The match will be played at the Kybunpark stadium in St Gallen. Shown here in 2018 playing host to a Nations League match between Switzerland and Iceland. Picture: Getty


If you were being kind on Foda you could say this is a period of transition. Last season’s team was likened to the Leicester City side which pulled off one of the greatest upsets in football history to be crowned English Premier League champions in 2016. Zurich were happy to forego possession in the hope of hurting teams on the counter-attack with Assan Ceesay having a breakthrough season with a combined 30 goals and assists to lead the Swiss top flight.


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With Ceesay following Breitenreiter out of the exit door by joining Lecce in Serie A, Foda has looked to rework the team’s philosophy. Last season Zurich averaged 46.6 per cent possession; only Sion had less in 10-team league. This season so far they’ve jumped all the way up to 54.1 per cent possession, third behind Basel and Young Boys. They’ve also attempted fewer crosses per game, a recognised strength of the side last term.

The departure of Ousmane Doumbia to league rivals Lugano has also been felt with his combative qualities missing from the centre of the park.

Foda, though experimenting with a flat-back-four on occasion, has largely kept the 3-4-2-1 shape which Breitenreiter adopted.

Key players


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Last season they were widely recognised to having two of the best wide players in the division with Adrian Guerrero and Nikola Boranijasevic charging up and down the flank from wing-back. Spanish lefty Guerrero is an excellent crosser of the ball and therefore creates a lot of chances. Serb Boranijasevic doesn’t share his team-mate’s crossing prowess, but is a creative player himself.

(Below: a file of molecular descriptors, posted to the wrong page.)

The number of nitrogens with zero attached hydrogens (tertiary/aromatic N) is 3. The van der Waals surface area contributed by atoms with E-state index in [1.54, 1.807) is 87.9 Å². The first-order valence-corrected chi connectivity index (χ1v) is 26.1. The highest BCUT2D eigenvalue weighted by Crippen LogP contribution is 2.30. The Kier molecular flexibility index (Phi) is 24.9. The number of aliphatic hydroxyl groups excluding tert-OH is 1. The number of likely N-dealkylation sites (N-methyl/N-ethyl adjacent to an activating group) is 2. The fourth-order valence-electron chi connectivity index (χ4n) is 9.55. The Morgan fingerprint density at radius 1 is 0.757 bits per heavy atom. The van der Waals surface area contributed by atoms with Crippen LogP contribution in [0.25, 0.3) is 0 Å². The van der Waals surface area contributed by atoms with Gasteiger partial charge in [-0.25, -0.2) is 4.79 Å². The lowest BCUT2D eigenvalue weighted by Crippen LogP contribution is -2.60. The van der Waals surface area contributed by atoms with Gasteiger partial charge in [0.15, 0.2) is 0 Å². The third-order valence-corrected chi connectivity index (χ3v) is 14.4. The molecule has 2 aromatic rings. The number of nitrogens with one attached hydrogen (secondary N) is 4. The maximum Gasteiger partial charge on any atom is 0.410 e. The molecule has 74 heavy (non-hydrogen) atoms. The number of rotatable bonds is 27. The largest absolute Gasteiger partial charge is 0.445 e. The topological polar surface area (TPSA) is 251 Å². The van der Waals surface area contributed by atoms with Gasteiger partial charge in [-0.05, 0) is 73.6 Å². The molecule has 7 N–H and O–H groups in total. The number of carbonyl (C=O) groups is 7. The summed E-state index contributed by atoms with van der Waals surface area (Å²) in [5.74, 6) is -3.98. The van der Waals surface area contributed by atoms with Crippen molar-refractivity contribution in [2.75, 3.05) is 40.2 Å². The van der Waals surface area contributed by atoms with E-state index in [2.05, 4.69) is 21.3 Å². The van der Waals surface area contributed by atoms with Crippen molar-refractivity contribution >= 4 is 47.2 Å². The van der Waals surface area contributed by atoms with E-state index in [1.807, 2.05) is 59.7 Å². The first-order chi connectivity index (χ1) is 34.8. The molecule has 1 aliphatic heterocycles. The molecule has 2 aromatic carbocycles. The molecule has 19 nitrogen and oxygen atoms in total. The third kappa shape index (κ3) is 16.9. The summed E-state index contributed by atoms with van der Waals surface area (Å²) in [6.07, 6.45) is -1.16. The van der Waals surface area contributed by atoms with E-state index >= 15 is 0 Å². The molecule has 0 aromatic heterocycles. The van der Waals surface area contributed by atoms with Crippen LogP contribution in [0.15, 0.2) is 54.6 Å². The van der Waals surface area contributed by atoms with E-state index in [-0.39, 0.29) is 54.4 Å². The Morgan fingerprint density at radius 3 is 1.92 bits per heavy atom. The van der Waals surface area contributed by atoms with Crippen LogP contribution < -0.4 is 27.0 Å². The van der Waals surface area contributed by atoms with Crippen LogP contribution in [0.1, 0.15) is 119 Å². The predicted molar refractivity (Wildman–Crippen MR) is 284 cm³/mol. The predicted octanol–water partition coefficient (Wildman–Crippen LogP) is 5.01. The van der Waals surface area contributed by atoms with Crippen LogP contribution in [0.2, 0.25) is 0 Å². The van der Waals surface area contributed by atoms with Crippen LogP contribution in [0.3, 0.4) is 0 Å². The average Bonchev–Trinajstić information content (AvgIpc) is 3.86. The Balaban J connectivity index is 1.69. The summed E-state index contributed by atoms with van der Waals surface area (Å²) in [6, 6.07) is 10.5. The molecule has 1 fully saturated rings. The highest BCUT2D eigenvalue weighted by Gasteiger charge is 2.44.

The same goes for Antonio Marchesano. The Swiss attacking midfielder has been demonstrating his guile with Zurich since 2016 and had a very strong goalscoring record in 2021/22 from the No.10 role.

Mirland Kryeziu is the anchor of the defence. The Kosovo international is particularly adept at winning back possession in the opposition half. Youngster Becir Omeragic received a lot of praise for his performances last term, especially his ability to carry the ball out from the back, but he’s found it difficult to nail down a spot so far this term.

Another promising talent is 18-year-old Italian striker Wilfried Gnoto, who is a real threat with his dribbling ability, but he is at the centre of transfer rumours taking him back to his homeland.


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Zurich’s home ground is the Stadion Letzigrund with a Capacity of 26,104. Not that it matters because they won’t be playing there. A concert is booked for the same night, so instead the “hosts” will have to welcome Hearts to the Kybunpark, home of St Gallen which is 62km away as the crow flies.